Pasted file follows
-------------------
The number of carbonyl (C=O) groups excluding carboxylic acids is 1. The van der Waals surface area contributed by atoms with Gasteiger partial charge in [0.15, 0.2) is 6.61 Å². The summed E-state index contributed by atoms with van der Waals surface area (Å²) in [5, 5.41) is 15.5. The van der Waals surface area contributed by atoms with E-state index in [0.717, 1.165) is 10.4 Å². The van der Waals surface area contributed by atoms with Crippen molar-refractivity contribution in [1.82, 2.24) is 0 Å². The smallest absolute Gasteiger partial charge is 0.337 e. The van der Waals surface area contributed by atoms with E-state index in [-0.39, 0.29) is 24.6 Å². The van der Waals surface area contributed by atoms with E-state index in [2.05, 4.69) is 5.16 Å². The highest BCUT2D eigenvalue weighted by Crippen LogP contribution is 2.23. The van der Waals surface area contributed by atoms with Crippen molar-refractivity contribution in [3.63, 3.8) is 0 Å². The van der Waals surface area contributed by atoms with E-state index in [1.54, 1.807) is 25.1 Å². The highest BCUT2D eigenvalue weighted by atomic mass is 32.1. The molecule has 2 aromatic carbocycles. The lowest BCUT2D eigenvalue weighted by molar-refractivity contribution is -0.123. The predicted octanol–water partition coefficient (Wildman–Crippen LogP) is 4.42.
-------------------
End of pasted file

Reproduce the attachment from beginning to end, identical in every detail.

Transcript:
The number of carbonyl (C=O) groups excluding carboxylic acids is 1. The van der Waals surface area contributed by atoms with Gasteiger partial charge in [0.15, 0.2) is 6.61 Å². The summed E-state index contributed by atoms with van der Waals surface area (Å²) in [5, 5.41) is 15.5. The van der Waals surface area contributed by atoms with E-state index in [0.717, 1.165) is 10.4 Å². The van der Waals surface area contributed by atoms with Crippen molar-refractivity contribution in [1.82, 2.24) is 0 Å². The smallest absolute Gasteiger partial charge is 0.337 e. The van der Waals surface area contributed by atoms with E-state index in [-0.39, 0.29) is 24.6 Å². The van der Waals surface area contributed by atoms with E-state index in [2.05, 4.69) is 5.16 Å². The highest BCUT2D eigenvalue weighted by Crippen LogP contribution is 2.23. The van der Waals surface area contributed by atoms with Crippen molar-refractivity contribution in [3.63, 3.8) is 0 Å². The van der Waals surface area contributed by atoms with E-state index in [1.54, 1.807) is 25.1 Å². The highest BCUT2D eigenvalue weighted by atomic mass is 32.1. The molecule has 2 aromatic carbocycles. The lowest BCUT2D eigenvalue weighted by molar-refractivity contribution is -0.123. The predicted octanol–water partition coefficient (Wildman–Crippen LogP) is 4.42.